Our Scripture reading for today is four psalms of praise. Though the author of the psalms is not identified, most scholars assign them to David because of their style and content. We know David authored Psalm 95 because the writer of Hebrews quoted the psalm and identified the king as its author (Hebrews 4:7).
Today’s psalms are too rich for one devotional commentary to adequately address them all; therefore. I will limit this devotion to Psalm 98.
Like Psalm 97, I believe the theme of Psalm 98 is the Second Coming of Christ. Hymnwriter and preacher Isaac Watts, cited Psalm 98 as the inspiration of his hymn, “Joy to the World.” Although most often sung as a celebration of Christ’s birth, “Joy to the World” is in fact a celebration of Christ’s Second Coming.
Psalm 98 is an invitation to worship the LORD in song, rejoicing in His salvation and righteousness (98:2). Let us consider the instructions in worship music we find in this psalm as a basis for judging the music style your church has implemented in its worship services.
We find that Psalm 98 consists of three stanzas, each three verses in length. The first is a call for Israel to worship and rejoice in the LORD (98:1-3). The psalmist writes,
What is this “new song?” (98:1-3)
It is a victory song, for the LORD through His strength and power had given His chosen people salvation (98:1-2a). It is a song of redemption and praise for God’s grace (98:2b). It is a song praising the LORD for His faithfulness for He had not forgotten Israel.
Do you realize of all ancient people, the Jews are the only identifiable people from ancient times? The smallest, most insignificant people in all the earth have been preserved by the LORD.
The second stanza calls upon all nations of the earth to worship the LORD (98:4-6).
As one who loves music, and in particular congregational singing and choral anthems, notice with me that singing and playing on instruments was an essential part of worshipping the LORD.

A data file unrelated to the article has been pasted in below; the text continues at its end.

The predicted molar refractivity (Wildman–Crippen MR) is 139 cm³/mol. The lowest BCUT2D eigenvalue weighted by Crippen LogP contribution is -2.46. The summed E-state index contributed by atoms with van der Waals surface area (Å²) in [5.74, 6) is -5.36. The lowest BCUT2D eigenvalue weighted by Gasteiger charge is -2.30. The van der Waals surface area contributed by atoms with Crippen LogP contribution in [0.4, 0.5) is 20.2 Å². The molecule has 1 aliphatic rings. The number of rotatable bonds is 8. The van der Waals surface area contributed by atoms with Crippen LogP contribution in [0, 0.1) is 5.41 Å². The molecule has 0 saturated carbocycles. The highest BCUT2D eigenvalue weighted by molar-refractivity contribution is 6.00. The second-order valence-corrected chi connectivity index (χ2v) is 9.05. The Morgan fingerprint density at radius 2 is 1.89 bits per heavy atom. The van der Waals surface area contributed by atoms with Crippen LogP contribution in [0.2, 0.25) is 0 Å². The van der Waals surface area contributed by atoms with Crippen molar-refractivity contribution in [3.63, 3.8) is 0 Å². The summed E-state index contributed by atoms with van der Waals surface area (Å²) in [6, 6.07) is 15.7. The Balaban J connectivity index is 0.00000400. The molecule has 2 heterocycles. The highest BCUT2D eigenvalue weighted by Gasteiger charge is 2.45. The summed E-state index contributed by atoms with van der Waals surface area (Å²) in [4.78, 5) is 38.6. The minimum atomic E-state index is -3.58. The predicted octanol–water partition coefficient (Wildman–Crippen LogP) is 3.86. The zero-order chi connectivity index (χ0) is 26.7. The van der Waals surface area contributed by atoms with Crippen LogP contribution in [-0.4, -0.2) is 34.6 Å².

The musicians who ministered in the Temple were trained, skilled, and dedicated musicians. The sound of their voices and instruments was not noise, but an energetic expression in music and song. The literal meaning of “noise” in vss. 4 and 6 is a “shout” or cry or triumph.
The music of the Tabernacle and Temple was never meant to entertain the masses or the congregation. The focus of worship music was the LORD, and His holiness was reflected in both words and music. The singers and musicians did not perform for the applause of the people. Singers were accompanied by string instruments (the harp, vs. 5) and wind instruments (trumpets and coronet, vs. 6). The focus of worship was “the LORD, the King” (98:6).
The final stanza in Psalm 98 calls on all Creation to worship the LORD (98:7-9).
All creation will rejoice (95:7-8) and be freed from the curse of sin when the LORD comes to set up His millennial kingdom. Romans 8:18-25 reveals the devastating effect of man’s sin on creation. Creation awaits its deliverance from the curse of sin (Romans 8:19), but will be delivered “from the bondage of corruption” (Romans 8:21) when the LORD comes again.
Hurricanes, tornadoes, earthquakes, and yes, pandemics remind us that “creation groaneth and travaileth in pain together” (Romans 8:22) until the LORD comes to set up His earthly kingdom. He will right the wrongs for He is “to judge the earth” and will judge the earth in His righteousness (98:9).
The Book of Psalms is a compilation of songs of praise and worship that was employed in daily worship in the Temple. While nothing took the primacy of reading and teaching God’s Word, the centrality of instrumental music and song is obvious throughout the Psalms and in other passages of Scripture in the Bible (Ephesians 5:19; Colossians 3:16-17).
Sadly, I fear today’s church has taken the command, “Make a joyful noise unto the LORD…make a loud noise” literally and not figuratively. While the priests and Levites were dedicated and consecrated to serve the LORD and lead God’s people in earnest worship, today’s “hip-worship leaders” evidence a greater affinity for the world than the holiness of God. Employing every music genre of the 21st century world, the church’s attempt to satisfy the palate of carnal Christians and a secular culture’s demand for entertainment has come at the sacrifice of sincere worship.
Challenge: – Make Colossians 3:16-17 the standard for your worship music.
Colossians 3:16-17 – 16 Let the word of Christ dwell in you richly in all wisdom; teaching and admonishing one another in psalms and hymns and spiritual songs, singing with grace in your hearts to the Lord. 17 And whatsoever ye do in word or deed, do all in the name of the Lord Jesus, giving thanks to God and the Father by him.
Copyright 2020 – Travis D. Smith